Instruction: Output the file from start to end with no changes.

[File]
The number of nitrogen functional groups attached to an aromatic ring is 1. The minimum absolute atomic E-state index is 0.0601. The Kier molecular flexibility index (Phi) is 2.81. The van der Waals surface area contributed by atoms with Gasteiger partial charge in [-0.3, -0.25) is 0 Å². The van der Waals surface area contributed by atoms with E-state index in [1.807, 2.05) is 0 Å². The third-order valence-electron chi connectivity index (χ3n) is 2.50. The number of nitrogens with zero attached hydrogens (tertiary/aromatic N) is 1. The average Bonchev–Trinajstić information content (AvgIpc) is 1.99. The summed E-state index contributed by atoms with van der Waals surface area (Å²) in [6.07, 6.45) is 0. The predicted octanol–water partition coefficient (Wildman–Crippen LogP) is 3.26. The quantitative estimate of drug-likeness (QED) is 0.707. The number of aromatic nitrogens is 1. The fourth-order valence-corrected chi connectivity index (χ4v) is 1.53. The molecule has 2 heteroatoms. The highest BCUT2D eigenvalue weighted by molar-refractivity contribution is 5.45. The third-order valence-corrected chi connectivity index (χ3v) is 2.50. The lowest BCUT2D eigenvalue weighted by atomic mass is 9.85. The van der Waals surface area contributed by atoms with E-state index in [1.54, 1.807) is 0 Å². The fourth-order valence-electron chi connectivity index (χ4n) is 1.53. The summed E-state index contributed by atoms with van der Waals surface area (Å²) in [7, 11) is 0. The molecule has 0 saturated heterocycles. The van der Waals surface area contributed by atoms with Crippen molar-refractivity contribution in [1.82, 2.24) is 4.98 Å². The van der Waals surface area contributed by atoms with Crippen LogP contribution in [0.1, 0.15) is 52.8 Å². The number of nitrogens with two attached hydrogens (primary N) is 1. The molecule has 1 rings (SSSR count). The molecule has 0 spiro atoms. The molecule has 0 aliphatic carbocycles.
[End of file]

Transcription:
The number of nitrogen functional groups attached to an aromatic ring is 1. The minimum absolute atomic E-state index is 0.0601. The Kier molecular flexibility index (Phi) is 2.81. The van der Waals surface area contributed by atoms with Gasteiger partial charge in [-0.3, -0.25) is 0 Å². The van der Waals surface area contributed by atoms with E-state index in [1.807, 2.05) is 0 Å². The third-order valence-electron chi connectivity index (χ3n) is 2.50. The number of nitrogens with zero attached hydrogens (tertiary/aromatic N) is 1. The average Bonchev–Trinajstić information content (AvgIpc) is 1.99. The summed E-state index contributed by atoms with van der Waals surface area (Å²) in [6.07, 6.45) is 0. The predicted octanol–water partition coefficient (Wildman–Crippen LogP) is 3.26. The quantitative estimate of drug-likeness (QED) is 0.707. The number of aromatic nitrogens is 1. The fourth-order valence-corrected chi connectivity index (χ4v) is 1.53. The molecule has 2 heteroatoms. The highest BCUT2D eigenvalue weighted by molar-refractivity contribution is 5.45. The third-order valence-corrected chi connectivity index (χ3v) is 2.50. The lowest BCUT2D eigenvalue weighted by atomic mass is 9.85. The van der Waals surface area contributed by atoms with E-state index in [1.54, 1.807) is 0 Å². The fourth-order valence-electron chi connectivity index (χ4n) is 1.53. The summed E-state index contributed by atoms with van der Waals surface area (Å²) in [7, 11) is 0. The molecule has 0 saturated heterocycles. The van der Waals surface area contributed by atoms with Crippen molar-refractivity contribution in [1.82, 2.24) is 4.98 Å². The van der Waals surface area contributed by atoms with Crippen LogP contribution in [0.1, 0.15) is 52.8 Å². The number of nitrogens with two attached hydrogens (primary N) is 1. The molecule has 1 rings (SSSR count). The molecule has 0 spiro atoms. The molecule has 0 aliphatic carbocycles.